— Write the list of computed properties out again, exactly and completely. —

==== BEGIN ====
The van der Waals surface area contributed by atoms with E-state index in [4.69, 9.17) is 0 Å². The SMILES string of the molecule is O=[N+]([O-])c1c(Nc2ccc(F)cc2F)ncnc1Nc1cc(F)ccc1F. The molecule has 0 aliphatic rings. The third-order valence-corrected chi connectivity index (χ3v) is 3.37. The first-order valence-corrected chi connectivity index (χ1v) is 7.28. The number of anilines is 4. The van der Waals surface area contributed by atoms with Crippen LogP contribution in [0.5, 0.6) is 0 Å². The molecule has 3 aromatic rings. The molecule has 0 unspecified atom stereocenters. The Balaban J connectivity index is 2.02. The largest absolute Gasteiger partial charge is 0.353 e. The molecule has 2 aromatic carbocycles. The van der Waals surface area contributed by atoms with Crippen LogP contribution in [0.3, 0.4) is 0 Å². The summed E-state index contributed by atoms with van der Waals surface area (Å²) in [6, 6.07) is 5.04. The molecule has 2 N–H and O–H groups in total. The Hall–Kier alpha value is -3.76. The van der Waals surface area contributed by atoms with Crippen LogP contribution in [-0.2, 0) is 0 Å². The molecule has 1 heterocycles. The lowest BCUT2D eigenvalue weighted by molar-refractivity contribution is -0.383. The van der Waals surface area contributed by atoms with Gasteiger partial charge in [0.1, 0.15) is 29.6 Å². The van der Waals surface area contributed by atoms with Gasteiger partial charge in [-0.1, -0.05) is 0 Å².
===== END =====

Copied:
The van der Waals surface area contributed by atoms with E-state index in [4.69, 9.17) is 0 Å². The SMILES string of the molecule is O=[N+]([O-])c1c(Nc2ccc(F)cc2F)ncnc1Nc1cc(F)ccc1F. The molecule has 0 aliphatic rings. The third-order valence-corrected chi connectivity index (χ3v) is 3.37. The first-order valence-corrected chi connectivity index (χ1v) is 7.28. The number of anilines is 4. The van der Waals surface area contributed by atoms with Crippen LogP contribution in [0.5, 0.6) is 0 Å². The molecule has 3 aromatic rings. The molecule has 0 unspecified atom stereocenters. The Balaban J connectivity index is 2.02. The largest absolute Gasteiger partial charge is 0.353 e. The molecule has 2 aromatic carbocycles. The van der Waals surface area contributed by atoms with Crippen LogP contribution in [0.3, 0.4) is 0 Å². The summed E-state index contributed by atoms with van der Waals surface area (Å²) in [6, 6.07) is 5.04. The molecule has 2 N–H and O–H groups in total. The Hall–Kier alpha value is -3.76. The van der Waals surface area contributed by atoms with Crippen LogP contribution in [-0.2, 0) is 0 Å². The molecule has 1 heterocycles. The lowest BCUT2D eigenvalue weighted by molar-refractivity contribution is -0.383. The van der Waals surface area contributed by atoms with Gasteiger partial charge in [0.1, 0.15) is 29.6 Å². The van der Waals surface area contributed by atoms with Gasteiger partial charge in [-0.1, -0.05) is 0 Å².